New Zealand is experiencing the "calm before the storm" as Tropical Cyclone Gita edges closer bringing wind gusts of more than 120km/h, heavy rain and 8 to 9 metre swells.
Air New Zealand is now warning of "major disruptions" as Gita hits tomorrow, with predictions of wind gusts topping 120km/h.
Metservice meteorologist Nick Zachar said this morning's tracking update showed the brunt of the storm approaching from the top of the South Island, from Westport through to Farewell Spit.
The category 2 cyclone, which ravaged Tonga and parts of Samoa, southern Fiji and New Caledonia, is now in the Tasman Sea.
Gita is expected to re-curve towards the southeast today and track towards New Zealand while transforming into an ex-tropical cyclone.
"It has turned southeast now, and the weather models are quite on agreement it will come through coastal Buller and Nelson, and head east and southeast towards Cook Strait and continue pretty rapidly from there, from Tuesday and early Wednesday.
"Unfortunately some of the areas hit by Fehi will see significant rainfall this time as well."
Mayors and council chairs in the West Coast region met on Sunday to discuss storm preparations, and would meet later again today to discuss the latest predictions.
Grey District Mayor Tony Kokshoorn said officials were considering declaring a state of emergency even before the cyclone arrives.
Kokshoorn told Newstalk ZB that the region was still recovering from the cyclone from a few weeks ago - with some roofs still off buildings in downtown Greymouth.
He says while the situation's serious and they don't want to be alarmist, they may call a state of emergency this evening after meeting at 5pm.
Declaring a state of emergency empowers officials to close or restrict roads or public places, remove dangerous structures, provide first aid, food and shelter and enter premises to rescue people.
As the ex-cyclone approaches New Zealand it will combine with several systems already above the country, bringing heavy rain from South Taranaki through Wellington, Nelson and down to Buller through to tomorrow morning.
Rainfall of more than 100mm will be common, bringing significant flooding in the ranges, Zachar said.
Storm-force winds will hold off until Tuesday afternoon.
"Some models are indicating northwesterlies will be hitting from Taranaki to north of Christchurch, with wind gusts exceeding 120km/h common in exposed places, and much higher gusts possible as well."
North to northwest swells of 5 to 6 metres are expected to arrive on Tuesday evening through to Wednesday morning.
"But then we have the wind waves, so a combined height of 8-9m near the centre. It is certainly a potent storm."
Much of the swell will be funnelled through the Stephens Island/Cook Strait area, with 5-6m swells expected to batter the South Island's northern West Coast.
"We are going to see some significant waves coming through. Adding the wind on top, it will be quite choppy too. You certainly won't want to be on the ocean."
There is also a possibility of unseasonable snow in the Canterbury high country, as the cyclone drags cool air with it.
It may affect some of the alpine roads around Canterbury.
Metservice would be updating its severe weather warning for the storm later today.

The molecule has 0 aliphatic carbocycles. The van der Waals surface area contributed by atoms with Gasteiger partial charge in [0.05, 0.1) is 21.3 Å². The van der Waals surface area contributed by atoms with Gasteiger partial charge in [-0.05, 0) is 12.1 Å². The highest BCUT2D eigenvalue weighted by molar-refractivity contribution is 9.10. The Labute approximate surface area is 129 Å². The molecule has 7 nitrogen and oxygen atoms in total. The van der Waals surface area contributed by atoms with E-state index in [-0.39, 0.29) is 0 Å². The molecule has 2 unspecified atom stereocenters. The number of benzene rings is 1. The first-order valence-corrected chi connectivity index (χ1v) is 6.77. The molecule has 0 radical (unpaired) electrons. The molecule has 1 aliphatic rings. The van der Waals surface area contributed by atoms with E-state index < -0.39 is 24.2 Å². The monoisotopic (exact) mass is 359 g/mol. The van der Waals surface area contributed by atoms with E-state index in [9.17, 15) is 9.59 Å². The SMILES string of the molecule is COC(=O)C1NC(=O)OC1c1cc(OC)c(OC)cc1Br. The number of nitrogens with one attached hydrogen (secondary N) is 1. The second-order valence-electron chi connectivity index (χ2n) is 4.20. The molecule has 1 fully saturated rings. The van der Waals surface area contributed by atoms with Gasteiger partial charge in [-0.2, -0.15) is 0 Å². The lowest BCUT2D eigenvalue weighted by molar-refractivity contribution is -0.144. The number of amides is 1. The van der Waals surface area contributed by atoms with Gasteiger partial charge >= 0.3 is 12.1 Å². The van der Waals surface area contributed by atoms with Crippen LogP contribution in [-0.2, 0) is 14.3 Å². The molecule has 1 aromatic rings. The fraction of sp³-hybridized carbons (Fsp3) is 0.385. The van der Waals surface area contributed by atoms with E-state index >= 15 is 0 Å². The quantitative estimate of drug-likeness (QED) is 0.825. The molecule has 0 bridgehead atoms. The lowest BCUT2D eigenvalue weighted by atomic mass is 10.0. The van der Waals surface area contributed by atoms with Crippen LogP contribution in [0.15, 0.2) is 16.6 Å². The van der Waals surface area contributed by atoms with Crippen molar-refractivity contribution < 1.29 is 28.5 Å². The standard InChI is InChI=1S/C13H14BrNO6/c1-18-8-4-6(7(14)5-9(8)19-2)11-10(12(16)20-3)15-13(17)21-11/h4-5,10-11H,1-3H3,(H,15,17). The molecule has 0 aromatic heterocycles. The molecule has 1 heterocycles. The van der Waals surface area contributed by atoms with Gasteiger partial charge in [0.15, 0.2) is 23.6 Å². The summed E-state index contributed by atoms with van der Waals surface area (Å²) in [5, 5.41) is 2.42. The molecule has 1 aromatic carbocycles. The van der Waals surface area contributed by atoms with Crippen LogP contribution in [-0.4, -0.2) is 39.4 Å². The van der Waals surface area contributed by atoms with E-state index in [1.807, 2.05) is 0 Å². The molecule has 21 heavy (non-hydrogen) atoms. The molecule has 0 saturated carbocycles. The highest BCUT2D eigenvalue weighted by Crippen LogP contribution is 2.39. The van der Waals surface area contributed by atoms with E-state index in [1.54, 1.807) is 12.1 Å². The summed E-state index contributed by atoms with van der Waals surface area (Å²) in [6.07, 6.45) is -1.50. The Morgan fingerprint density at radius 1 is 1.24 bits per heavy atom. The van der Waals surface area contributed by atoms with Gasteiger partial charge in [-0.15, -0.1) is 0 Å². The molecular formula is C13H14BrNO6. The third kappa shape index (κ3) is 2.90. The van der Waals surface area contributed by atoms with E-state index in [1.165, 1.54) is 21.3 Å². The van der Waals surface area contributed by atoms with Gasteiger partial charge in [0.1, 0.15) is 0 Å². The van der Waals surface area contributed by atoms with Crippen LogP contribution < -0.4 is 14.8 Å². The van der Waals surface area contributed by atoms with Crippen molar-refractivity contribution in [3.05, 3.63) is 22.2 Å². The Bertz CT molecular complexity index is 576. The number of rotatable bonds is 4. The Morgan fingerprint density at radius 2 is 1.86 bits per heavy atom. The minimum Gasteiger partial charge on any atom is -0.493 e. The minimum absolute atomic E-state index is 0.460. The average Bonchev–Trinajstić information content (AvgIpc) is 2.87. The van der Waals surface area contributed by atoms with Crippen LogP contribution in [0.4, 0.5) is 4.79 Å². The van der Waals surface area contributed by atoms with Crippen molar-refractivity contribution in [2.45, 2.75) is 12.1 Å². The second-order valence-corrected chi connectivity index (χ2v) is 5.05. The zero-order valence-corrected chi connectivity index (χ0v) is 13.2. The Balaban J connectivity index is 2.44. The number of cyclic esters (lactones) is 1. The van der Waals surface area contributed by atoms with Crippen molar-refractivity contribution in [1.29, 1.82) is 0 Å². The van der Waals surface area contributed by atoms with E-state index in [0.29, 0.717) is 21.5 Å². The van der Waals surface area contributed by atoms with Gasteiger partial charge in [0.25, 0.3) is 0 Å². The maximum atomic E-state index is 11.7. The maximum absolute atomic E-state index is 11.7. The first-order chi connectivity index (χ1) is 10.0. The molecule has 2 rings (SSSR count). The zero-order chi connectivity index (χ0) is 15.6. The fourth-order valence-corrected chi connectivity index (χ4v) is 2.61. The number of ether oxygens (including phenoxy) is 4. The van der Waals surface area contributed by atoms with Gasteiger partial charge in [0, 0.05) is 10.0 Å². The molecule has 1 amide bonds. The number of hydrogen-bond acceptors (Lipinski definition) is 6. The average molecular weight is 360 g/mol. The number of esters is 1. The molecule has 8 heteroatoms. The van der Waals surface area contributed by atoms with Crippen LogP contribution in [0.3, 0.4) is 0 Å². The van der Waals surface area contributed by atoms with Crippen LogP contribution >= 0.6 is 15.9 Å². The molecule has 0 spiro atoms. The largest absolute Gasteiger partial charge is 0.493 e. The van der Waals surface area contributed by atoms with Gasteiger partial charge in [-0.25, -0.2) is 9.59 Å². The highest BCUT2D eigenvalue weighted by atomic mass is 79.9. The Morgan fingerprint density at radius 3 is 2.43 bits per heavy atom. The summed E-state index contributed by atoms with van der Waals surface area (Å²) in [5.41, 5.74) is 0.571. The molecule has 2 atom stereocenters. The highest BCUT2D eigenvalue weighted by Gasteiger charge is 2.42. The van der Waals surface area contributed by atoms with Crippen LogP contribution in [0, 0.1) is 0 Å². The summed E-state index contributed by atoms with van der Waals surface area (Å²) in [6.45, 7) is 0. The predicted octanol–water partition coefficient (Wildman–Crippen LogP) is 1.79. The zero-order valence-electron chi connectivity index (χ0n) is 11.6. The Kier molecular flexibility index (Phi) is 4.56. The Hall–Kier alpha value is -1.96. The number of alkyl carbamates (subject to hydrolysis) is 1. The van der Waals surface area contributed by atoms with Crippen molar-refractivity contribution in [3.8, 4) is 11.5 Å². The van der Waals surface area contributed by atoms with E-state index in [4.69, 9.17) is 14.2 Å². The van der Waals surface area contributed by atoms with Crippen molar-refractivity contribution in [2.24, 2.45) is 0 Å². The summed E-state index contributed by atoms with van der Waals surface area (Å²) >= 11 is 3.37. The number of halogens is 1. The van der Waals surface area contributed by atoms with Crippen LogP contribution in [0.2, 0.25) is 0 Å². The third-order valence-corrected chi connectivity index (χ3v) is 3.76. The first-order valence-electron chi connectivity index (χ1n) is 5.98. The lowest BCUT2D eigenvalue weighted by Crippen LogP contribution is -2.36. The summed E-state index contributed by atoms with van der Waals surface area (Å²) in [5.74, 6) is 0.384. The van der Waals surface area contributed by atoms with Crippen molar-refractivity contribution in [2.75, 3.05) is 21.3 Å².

Civil Defence is warning Kiwis to be prepared for the possibility of power cuts, water outages and road closures.
The Ministry of Civil Defence and Emergency Management (MCDEM) said people should get together with family or housemates to make emergency plans.
MCDEM advised people to secure, or move inside, anything that could cause damage in strong winds, as well as closing windows and curtains to prevent injury from breaking windows.
People should stay inside and bring pets inside and if they have to leave, take them with.
Listen to the radio and follow the instructions of emergency services and avoiding non-essential travel during severe weather was essential, the Ministry said.
It was a fine weekend for much of the country, with Gisborne and Hastings cracking the 30C mark.
"It is really the calm before the storm," Zachar said.
Today will begin fine for most places, with cloud starting to increase through the day, and rainfall coming in parts of the country later in the day.
Some good weather news however, is that post-Gita will see an end to the humid flow drenching the country over the past few weeks.
"After Gita a cooler air mass will come through from the south. It will be a welcome relief compared to the last few weeks," Zachar said.
Cloudy at times, chance shower. Northerlies. 28C high, 21C overnight.
Cloudy at times, a few showers late morning or in the afternoon. Light winds. 27C high, 21C overnight.
Often cloudy. A few showers developing early afternoon. Light winds. 28C high, 19C overnight.
Often cloudy. A few showers developing early afternoon. Northerly developing afternoon. 27C high, 21C overnight.
• New Plymouth
Often cloudy. A few showers developing in the afternoon. Northerly breezes. 25C high, 20C overnight.
High cloud gradually increasing, chance evening shower. Light northeast turning northwest evening. 30C high, 21C overnight.
Partly cloudy, chance shower in the north. Rain developing everywhere late evening. Gusty northerlies. 24C high, 17C overnight.
High cloud gradually increasing and rain developing in the evening. Light winds and sea breezes. 25C high, 17C overnight.
Fine with northwesterlies, then occasional rain from late afternoon with a southerly change. 29C high, 12C overnight.
Morning rain, then partly cloudy with a few showers. Southwesterlies. 19C high, 11C overnight.